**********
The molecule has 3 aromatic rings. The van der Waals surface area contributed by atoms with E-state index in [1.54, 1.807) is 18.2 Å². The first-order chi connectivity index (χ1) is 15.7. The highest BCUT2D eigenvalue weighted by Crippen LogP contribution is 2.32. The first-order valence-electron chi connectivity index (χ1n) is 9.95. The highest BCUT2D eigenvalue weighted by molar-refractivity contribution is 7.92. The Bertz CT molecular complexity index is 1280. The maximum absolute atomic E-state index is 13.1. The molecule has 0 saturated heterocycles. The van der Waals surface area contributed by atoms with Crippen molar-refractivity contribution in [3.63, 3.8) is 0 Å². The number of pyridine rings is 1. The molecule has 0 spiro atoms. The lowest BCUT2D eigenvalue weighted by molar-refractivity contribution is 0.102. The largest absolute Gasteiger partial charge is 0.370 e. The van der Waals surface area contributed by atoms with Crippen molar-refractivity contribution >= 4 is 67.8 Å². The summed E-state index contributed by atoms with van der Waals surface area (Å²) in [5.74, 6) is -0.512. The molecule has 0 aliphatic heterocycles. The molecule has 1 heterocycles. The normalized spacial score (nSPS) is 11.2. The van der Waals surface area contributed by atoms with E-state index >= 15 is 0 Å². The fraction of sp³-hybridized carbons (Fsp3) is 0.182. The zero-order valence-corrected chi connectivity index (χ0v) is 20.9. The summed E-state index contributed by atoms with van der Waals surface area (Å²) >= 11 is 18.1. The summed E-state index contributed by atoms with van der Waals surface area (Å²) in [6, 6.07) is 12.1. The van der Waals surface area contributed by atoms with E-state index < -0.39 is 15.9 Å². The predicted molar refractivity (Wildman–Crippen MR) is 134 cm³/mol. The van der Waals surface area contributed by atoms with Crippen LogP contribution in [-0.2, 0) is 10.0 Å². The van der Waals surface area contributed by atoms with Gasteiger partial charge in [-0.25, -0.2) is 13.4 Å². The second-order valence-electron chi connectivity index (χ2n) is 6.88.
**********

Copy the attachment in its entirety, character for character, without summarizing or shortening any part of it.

The molecule has 3 aromatic rings. The van der Waals surface area contributed by atoms with E-state index in [1.54, 1.807) is 18.2 Å². The first-order chi connectivity index (χ1) is 15.7. The highest BCUT2D eigenvalue weighted by Crippen LogP contribution is 2.32. The first-order valence-electron chi connectivity index (χ1n) is 9.95. The highest BCUT2D eigenvalue weighted by molar-refractivity contribution is 7.92. The Bertz CT molecular complexity index is 1280. The maximum absolute atomic E-state index is 13.1. The molecule has 0 saturated heterocycles. The van der Waals surface area contributed by atoms with Crippen molar-refractivity contribution in [3.63, 3.8) is 0 Å². The number of pyridine rings is 1. The molecule has 0 spiro atoms. The lowest BCUT2D eigenvalue weighted by molar-refractivity contribution is 0.102. The largest absolute Gasteiger partial charge is 0.370 e. The van der Waals surface area contributed by atoms with Crippen molar-refractivity contribution >= 4 is 67.8 Å². The summed E-state index contributed by atoms with van der Waals surface area (Å²) in [5.74, 6) is -0.512. The molecule has 0 aliphatic heterocycles. The molecule has 1 heterocycles. The normalized spacial score (nSPS) is 11.2. The van der Waals surface area contributed by atoms with E-state index >= 15 is 0 Å². The fraction of sp³-hybridized carbons (Fsp3) is 0.182. The zero-order valence-corrected chi connectivity index (χ0v) is 20.9. The summed E-state index contributed by atoms with van der Waals surface area (Å²) >= 11 is 18.1. The summed E-state index contributed by atoms with van der Waals surface area (Å²) in [6, 6.07) is 12.1. The van der Waals surface area contributed by atoms with E-state index < -0.39 is 15.9 Å². The predicted molar refractivity (Wildman–Crippen MR) is 134 cm³/mol. The van der Waals surface area contributed by atoms with Crippen LogP contribution in [-0.2, 0) is 10.0 Å². The van der Waals surface area contributed by atoms with Gasteiger partial charge in [-0.25, -0.2) is 13.4 Å². The second-order valence-electron chi connectivity index (χ2n) is 6.88.